At the beginning of 2018, I decided I was going to read 10 books this year. The tricky bit was, I wasn’t sure where to start.
As someone who lives in a ideologically diverse household, I don’t choose all the books that end up on the living room shelves. After finally finding time at the beginning of this month to sit down and peruse the shelves a bit, I picked up one of the books that I hadn’t purchased myself. It had been recommended to me before by a few friends and for whatever reason, it just piqued my curiosity that day.
It was C. S. Lewis’ Mere Christianity.
As a child, I was a big fan of C. S. Lewis’ fantasy series, The Chronicles of Narnia. I read and re-read them several times as a child, and watched the movies a fair dozen too (much to the chagrin of my parents).
The Narnia series is undoubtedly heavily based in Christian theology, something that was clear to me even as a young person not acquainted with the Church. But I managed to separate myself from the fictional tales which I loved so dearly, and the philosophy in which they were based that I felt so uncomfortable with.
Until now, I had never delved into Lewis’ non-fiction works. Despite all reservations, I decided to read the book. To my greatest surprise, I adored it.
I learned that C. S. Lewis was once an atheist too, and his book Mere Christianity is a great introductory course into Christian theology, but also his own personal history with the subject.
Although I found myself disagreeing on some points here and there, the book wrapped me in a blanket of familiarity, with C. S. Lewis’ classic writing style and humour paving the way for an breezy and insightful read. Instead of rejecting every point on the basis that I simply didn’t want to believe it, I found myself weighing the logic and insights that he provided on an issue I had once felt so sure of.
For the first time in a long time I felt immersed in a book, completely unable to put it down. In fact, instead of giving into the temptation to toss the book away every time I disagreed on one point (as I figured I would do eventually) the challenge it served to my own way of thinking is what kept me pushing onward. Sometimes I wanted to keep reading just to find out how much I really hated his argument, or if it seemed more reasonable once he had worked out the details, than it had at the outset.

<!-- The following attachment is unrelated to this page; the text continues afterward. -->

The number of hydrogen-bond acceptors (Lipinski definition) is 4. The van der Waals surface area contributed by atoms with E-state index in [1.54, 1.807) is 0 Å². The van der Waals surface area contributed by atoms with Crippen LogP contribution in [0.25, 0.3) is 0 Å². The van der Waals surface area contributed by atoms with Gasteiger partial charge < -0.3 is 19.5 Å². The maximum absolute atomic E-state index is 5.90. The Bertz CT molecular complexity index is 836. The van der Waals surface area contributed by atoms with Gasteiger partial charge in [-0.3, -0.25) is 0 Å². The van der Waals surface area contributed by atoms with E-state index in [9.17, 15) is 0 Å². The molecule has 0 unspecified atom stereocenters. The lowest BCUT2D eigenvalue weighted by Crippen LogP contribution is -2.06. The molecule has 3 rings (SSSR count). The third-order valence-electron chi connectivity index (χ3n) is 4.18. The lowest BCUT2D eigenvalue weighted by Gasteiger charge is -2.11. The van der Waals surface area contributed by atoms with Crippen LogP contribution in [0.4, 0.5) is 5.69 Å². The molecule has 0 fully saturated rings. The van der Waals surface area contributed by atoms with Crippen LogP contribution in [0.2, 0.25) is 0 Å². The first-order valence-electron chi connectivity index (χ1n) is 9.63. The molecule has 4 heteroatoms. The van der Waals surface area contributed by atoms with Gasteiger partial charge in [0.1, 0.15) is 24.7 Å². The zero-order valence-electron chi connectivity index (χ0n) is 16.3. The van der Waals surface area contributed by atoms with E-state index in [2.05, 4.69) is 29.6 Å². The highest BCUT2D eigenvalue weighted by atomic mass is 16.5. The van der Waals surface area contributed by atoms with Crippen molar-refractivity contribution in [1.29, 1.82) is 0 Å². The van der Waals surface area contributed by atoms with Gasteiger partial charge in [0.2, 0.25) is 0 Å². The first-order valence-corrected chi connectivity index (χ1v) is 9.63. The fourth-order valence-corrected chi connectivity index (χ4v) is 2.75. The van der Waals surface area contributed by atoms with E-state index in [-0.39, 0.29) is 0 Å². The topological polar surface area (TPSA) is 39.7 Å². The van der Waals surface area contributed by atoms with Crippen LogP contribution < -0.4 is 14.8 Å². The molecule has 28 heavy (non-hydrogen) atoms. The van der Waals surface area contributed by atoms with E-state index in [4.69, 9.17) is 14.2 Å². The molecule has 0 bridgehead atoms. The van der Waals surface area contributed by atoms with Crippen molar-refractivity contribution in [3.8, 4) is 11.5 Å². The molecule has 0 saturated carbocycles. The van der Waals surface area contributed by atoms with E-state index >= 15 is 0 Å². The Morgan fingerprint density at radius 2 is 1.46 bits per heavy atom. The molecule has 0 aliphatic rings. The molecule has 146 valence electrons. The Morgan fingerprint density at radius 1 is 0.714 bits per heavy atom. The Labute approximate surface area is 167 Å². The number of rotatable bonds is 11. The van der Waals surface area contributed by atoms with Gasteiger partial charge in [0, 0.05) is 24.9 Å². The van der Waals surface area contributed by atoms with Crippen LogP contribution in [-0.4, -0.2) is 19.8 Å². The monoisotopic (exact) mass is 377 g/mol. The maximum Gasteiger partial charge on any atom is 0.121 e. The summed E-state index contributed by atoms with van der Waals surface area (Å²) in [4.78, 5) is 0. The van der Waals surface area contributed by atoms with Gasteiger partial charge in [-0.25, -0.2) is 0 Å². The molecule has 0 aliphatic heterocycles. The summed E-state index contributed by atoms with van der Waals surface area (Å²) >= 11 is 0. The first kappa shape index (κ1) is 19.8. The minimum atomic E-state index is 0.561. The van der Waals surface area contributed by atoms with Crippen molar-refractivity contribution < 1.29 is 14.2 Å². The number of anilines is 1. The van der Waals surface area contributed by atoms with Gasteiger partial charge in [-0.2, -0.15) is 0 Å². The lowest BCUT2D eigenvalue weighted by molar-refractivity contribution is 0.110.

My commute to work went from a dull, social-media scrolling twenty minutes, to an engaging philosophical discussion between me and a treasured childhood author.
I finished the book in record time, and its absence has really left a hole in my life.
The other day I found myself drifting back to the family bookshelf, seeking out other titles that jumped out to me immediately as points of disagreement.
That’s when I decided to take this pledge.
Instead of reading just any old 10 books, this year I’m going to read 10 books that challenge my perceptions on an issue, or my greater worldview in some way.
Not just about politics, but history, philosophy, religion, or even art. I’ll think about my most devout opinions, and find a book that challenges something about them.
What this doesn’t mean is that I’m about to snuggle into my reading chair with Atlas Shrugged, or bring Mein Kampf on the bus with me. I’m not really looking for dogmatic or blatantly antagonistic works here.
I want thoughtful, well written books. Ones that are well argued, and have held up over time. Niche books too, or books that articulate an opinion or point of view I’ve never even heard of before.
I want to do this firstly for my own benefit. You can never read too much, especially about topics you know little about. But I also want to do this for the benefit of my family, friends and colleagues as well.
I’m hopeful that this exercise will give me new insights into the other side of arguments I’ve had, or help me understand and empathize better with different view points.
So if you’ve got any quality book recommendations for this young, left-leaning, Canadian, monarchist — I’m all ears.